Treatment of acute bacterial skin and skin structure infections (ABSSSI).
Inhibits bacterial protein synthesis at the level of the 23S ribosome of the 50S subunit.
Bacteriostatic action against enterococci, staphylococci and streptococci, resulting is resolution of infection.
Active against Staphylococcus aureus including methicillin-resistant strains (MRSA), Streptococcus pyogens, Streptococcus agalactiae, Streptococcus anginosus Group (including Streptococcus anginosus, Streptococcus intermedius, Streptococcus constellatus) and Enterococcus faecalis.
Absorption: IV administration results in complete bioavailability; well absorbed (91%) following oral administration, rapidly converted by phosphatases to its active form.
Distribution: Penetrates interstitial fluid space of adipose and skeletal muscle resulting in similar levels to plasma.
Metabolism and Excretion: Eliminated via liver with inactive metabolites excreted in feces (82%) and urine (18%); <3% excreted unchanged in urine or feces.
Half-life: 12 hr.
TIME/ACTION PROFILE (blood levels)
end of infusion
Uncontrolled HTN, pheochromocytoma, thyrotoxicosis, or concurrent use of sympathomimetic agents, vasopressors, or dopaminergic agents (↑ risk of hypertensive response);
Concurrent or recent (<2 wk) use of monoamine oxidase (MAO) inhibitors (↑ risk of hypertensive response);
Carcinoid syndrome or concurrent use of SSRIs, TCAs, triptans, meperidine, or buspirone (↑ risk of serotonin syndrome).
Use Cautiously in:
Neutropenia (safety and efficacy not established if WBC <1000 cells/mm3 )
OB: Use in pregnancy only if potential maternal benefit justifies potential fetal risk;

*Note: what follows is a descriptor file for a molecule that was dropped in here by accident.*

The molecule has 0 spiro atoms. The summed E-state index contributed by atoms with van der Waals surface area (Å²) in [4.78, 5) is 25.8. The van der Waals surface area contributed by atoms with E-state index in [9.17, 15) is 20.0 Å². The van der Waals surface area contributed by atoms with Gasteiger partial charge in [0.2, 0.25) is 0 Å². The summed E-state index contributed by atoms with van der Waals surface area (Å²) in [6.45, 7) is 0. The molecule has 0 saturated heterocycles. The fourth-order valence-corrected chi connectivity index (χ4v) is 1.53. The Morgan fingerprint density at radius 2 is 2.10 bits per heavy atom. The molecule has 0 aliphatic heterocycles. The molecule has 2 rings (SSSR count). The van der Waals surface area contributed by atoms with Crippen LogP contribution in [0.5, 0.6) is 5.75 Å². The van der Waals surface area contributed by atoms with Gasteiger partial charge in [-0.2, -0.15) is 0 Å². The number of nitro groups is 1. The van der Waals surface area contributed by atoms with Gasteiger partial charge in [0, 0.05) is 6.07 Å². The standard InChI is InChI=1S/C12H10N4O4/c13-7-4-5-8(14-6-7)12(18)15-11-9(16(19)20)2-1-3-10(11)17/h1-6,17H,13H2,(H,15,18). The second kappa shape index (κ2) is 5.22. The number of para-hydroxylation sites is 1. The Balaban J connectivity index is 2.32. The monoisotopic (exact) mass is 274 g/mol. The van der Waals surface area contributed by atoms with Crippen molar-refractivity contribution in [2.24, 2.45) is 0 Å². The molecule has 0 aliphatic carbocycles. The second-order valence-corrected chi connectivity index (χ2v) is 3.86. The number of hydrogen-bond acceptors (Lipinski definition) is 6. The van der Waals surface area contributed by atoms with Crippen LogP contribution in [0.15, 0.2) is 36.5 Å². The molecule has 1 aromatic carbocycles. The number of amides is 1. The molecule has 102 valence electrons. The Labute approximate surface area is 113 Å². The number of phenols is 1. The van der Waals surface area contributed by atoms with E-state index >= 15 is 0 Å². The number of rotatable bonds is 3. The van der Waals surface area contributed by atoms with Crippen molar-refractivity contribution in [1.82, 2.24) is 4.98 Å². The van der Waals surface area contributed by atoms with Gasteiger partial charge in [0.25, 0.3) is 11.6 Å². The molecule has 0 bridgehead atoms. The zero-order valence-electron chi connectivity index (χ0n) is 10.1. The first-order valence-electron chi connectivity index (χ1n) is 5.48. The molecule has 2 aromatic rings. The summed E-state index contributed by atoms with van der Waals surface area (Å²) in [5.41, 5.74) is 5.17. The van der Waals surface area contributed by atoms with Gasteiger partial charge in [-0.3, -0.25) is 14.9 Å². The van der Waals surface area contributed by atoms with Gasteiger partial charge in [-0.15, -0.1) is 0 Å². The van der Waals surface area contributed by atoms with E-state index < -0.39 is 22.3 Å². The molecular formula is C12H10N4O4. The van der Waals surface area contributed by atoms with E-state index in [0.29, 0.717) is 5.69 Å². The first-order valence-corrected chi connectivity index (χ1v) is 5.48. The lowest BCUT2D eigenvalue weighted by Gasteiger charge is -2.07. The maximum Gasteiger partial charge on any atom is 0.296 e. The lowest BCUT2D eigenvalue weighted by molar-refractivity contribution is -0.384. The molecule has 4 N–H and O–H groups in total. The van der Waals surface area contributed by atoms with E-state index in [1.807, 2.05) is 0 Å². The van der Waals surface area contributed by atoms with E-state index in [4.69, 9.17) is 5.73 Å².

Lyophilized powder for injection (requires reconstitution and dilution): 200 mg/vial
Tablets: 200 mg
Assess for infection (vital signs; appearance of wound, sputum, urine, and stool; WBC) at beginning of and during therapy.
Obtain specimens for culture and sensitivity prior to initiating therapy. First dose may be given before receiving.
Monitor bowel function. Diarrhea, abdominal cramping, fever, and bloody stools should be reported to health care professional promptly as a sign of Clostridium difficile-associated diarrhea (CDAD). May begin up to several mo following cessation of therapy.
Lab Test Considerations:
Consider alternate therapies in patients with neutrophil counts <1000 cells/mm3 .
Dose adjustment is not necessary when switching from IV to oral dose.
PO May be administered with or without food.
Intermittent Infusion: Reconstitute each vial with 4 mL of sterile water for injection. Gently swirl and let vial stand until completely dissolved; avoid shaking. Diluent: Dilute further with 250 mL of 0.9% NaCl by slowing injecting reconstituted solution into 250 mL bag. Gently invert bag to mix; avoid shaking to minimize foaming. Solution is clear and colorless to pale yellow; do not administer solutions that are discolored or contain particulate material. Must be used within 24 hrs of reconstitution at room temperature or under refrigeration.
Rate: Infuse over 1 hr.
solutions containing calcium or magnesium
Advise patients taking oral tedizolid to take as directed, for full course of therapy, even if feeling better. Take missed doses as soon as remembered up to 8 hrs before next dose; if less than 8 hrs before next dose, wait until next scheduled dose. Do not double dose.
Advise patient to notify health care professional of all Rx or OTC medications, vitamins, or herbal products being taken and to consult with health care professional before taking other medications.
Instruct patient to notify health care professional if changes in vision occur or immediately if diarrhea, abdominal cramping, fever, or bloody stools occur and not to treat with antidiarrheals without consulting health care professionals.
Advise female patient to notify health care professional if pregnancy is planned or suspected, or if breast feeding.
Advise patient to notify health care professional if no improvement is seen in a few days.
Resolution of signs and symptoms of infection. Length of time for complete resolution depends on organism and site of infection.
tedizolid is a sample topic from the Davis's Drug Guide.
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